HARARE, Zimbabwe (AP) — The Zimbabwe prime minister's party said it stayed away from a state funeral Monday for an intelligence officer because he had been convicted by a court of attempted murder.
Elias Kanengoni, deputy director of the Central Intelligence Organization, died Wednesday after collapsing at his country home. He was 60.
He was buried Monday with full military honors at Heroes' Acre, a shrine for politicians and fallen former guerrillas in the bush war that led to independence in 1980.
Kanegoni, an ex-guerrilla, and an associate were sentenced to seven years in jail for repeatedly shooting an opposition politician during an election campaign in 1990. They were freed on an immediate pardon from President Robert Mugabe.
The politician survived severe groin injuries and was a lawmaker in the prime minister's party before his death in 2009.
"We don't recognize his status as a hero at all," said Douglas Mwonzora, Prime Minister Morgan Tsvangirai's party spokesman.
The heroes' shrine was meant be the resting place for defenders of people's rights and not for "hired assassins" with a history of violence, he said.
Patrick Kombayi, a former stalwart in Mugabe's party, helped found the opposition Zimbabwe Unity Movement before he was shot in the central town of Gweru.
He was wounded by seven pistol shots into his groin and abdomen and underwent genital surgery in Britain afterward.
Kombayi, elected a senator in Tsvangirai's party, had become prominent in business and served as the mayor of Gweru, where he owned the main downtown hotel.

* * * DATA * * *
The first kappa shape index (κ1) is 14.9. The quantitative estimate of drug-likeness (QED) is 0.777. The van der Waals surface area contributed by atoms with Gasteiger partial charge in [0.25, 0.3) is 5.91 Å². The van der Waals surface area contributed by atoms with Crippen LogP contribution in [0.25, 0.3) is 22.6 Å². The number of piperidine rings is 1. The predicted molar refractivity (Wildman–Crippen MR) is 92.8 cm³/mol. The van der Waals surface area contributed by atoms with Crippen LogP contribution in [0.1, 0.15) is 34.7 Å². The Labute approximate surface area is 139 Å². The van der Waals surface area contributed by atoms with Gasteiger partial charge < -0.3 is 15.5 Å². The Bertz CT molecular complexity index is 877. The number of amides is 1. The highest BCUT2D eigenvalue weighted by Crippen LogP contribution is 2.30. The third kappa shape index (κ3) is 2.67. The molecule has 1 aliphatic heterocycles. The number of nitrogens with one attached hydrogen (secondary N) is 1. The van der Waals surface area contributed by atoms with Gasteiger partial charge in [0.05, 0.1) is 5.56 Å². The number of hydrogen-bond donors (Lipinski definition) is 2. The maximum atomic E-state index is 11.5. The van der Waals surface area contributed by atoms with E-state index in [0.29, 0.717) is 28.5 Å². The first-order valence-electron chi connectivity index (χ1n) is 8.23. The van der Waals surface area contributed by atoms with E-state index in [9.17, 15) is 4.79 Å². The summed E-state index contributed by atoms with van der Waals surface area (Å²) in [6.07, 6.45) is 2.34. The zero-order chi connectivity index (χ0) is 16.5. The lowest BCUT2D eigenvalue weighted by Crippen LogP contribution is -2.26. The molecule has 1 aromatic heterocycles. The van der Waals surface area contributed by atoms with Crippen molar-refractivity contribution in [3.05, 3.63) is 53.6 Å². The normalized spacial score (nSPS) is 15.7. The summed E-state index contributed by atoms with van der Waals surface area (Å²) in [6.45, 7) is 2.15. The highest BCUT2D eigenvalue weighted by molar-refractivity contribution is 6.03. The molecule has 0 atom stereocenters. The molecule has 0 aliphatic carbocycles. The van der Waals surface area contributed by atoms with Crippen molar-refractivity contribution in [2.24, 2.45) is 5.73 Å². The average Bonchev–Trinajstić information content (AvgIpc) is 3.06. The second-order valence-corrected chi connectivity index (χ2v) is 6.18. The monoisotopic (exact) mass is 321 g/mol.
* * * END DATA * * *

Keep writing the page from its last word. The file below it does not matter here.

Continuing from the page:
After his 2009 death, his family mounted a permanent photographic exhibition in the hotel depicting his activism against colonial-era rule and his burgeoning opposition to Mugabe's increasingly authoritarian rule.
In a brief statement Monday, family members said they recalled Kombayi's "horrific gunshot wounds" that left him to endure years of physical pain.
Kanengoni was now honored for "protecting Mugabe's interests. What can we do as a family? Nothing. It is the system which is wrong," the statement said.
Mugabe's vice president Joice Mujuru told mourners at Heroes' Acre outside Harare on Monday that the spy chief's death left "a deep void" in the nation's intelligence service that fought against internal subversion and outside political interference.
She described him as "a dedicated freedom fighter who sacrificed life and limb to change the course of history and ensure the country remains secure."